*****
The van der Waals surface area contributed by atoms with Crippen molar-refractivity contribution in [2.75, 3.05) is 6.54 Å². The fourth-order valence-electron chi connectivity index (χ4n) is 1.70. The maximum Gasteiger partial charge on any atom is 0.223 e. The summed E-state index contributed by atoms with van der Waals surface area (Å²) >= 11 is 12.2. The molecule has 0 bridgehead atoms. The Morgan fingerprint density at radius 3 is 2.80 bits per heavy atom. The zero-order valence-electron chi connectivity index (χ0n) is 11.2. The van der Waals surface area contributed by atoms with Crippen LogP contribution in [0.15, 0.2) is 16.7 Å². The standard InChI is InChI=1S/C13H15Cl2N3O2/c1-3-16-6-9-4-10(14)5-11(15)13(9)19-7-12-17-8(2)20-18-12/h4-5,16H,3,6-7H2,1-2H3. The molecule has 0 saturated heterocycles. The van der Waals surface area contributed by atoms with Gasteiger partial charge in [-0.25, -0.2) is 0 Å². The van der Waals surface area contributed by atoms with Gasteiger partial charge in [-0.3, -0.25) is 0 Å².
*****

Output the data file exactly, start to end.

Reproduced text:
The van der Waals surface area contributed by atoms with Crippen molar-refractivity contribution in [2.75, 3.05) is 6.54 Å². The fourth-order valence-electron chi connectivity index (χ4n) is 1.70. The maximum Gasteiger partial charge on any atom is 0.223 e. The summed E-state index contributed by atoms with van der Waals surface area (Å²) >= 11 is 12.2. The molecule has 0 bridgehead atoms. The Morgan fingerprint density at radius 3 is 2.80 bits per heavy atom. The zero-order valence-electron chi connectivity index (χ0n) is 11.2. The van der Waals surface area contributed by atoms with Crippen LogP contribution in [0.15, 0.2) is 16.7 Å². The standard InChI is InChI=1S/C13H15Cl2N3O2/c1-3-16-6-9-4-10(14)5-11(15)13(9)19-7-12-17-8(2)20-18-12/h4-5,16H,3,6-7H2,1-2H3. The molecule has 0 saturated heterocycles. The van der Waals surface area contributed by atoms with Gasteiger partial charge in [-0.25, -0.2) is 0 Å². The van der Waals surface area contributed by atoms with Gasteiger partial charge in [-0.3, -0.25) is 0 Å².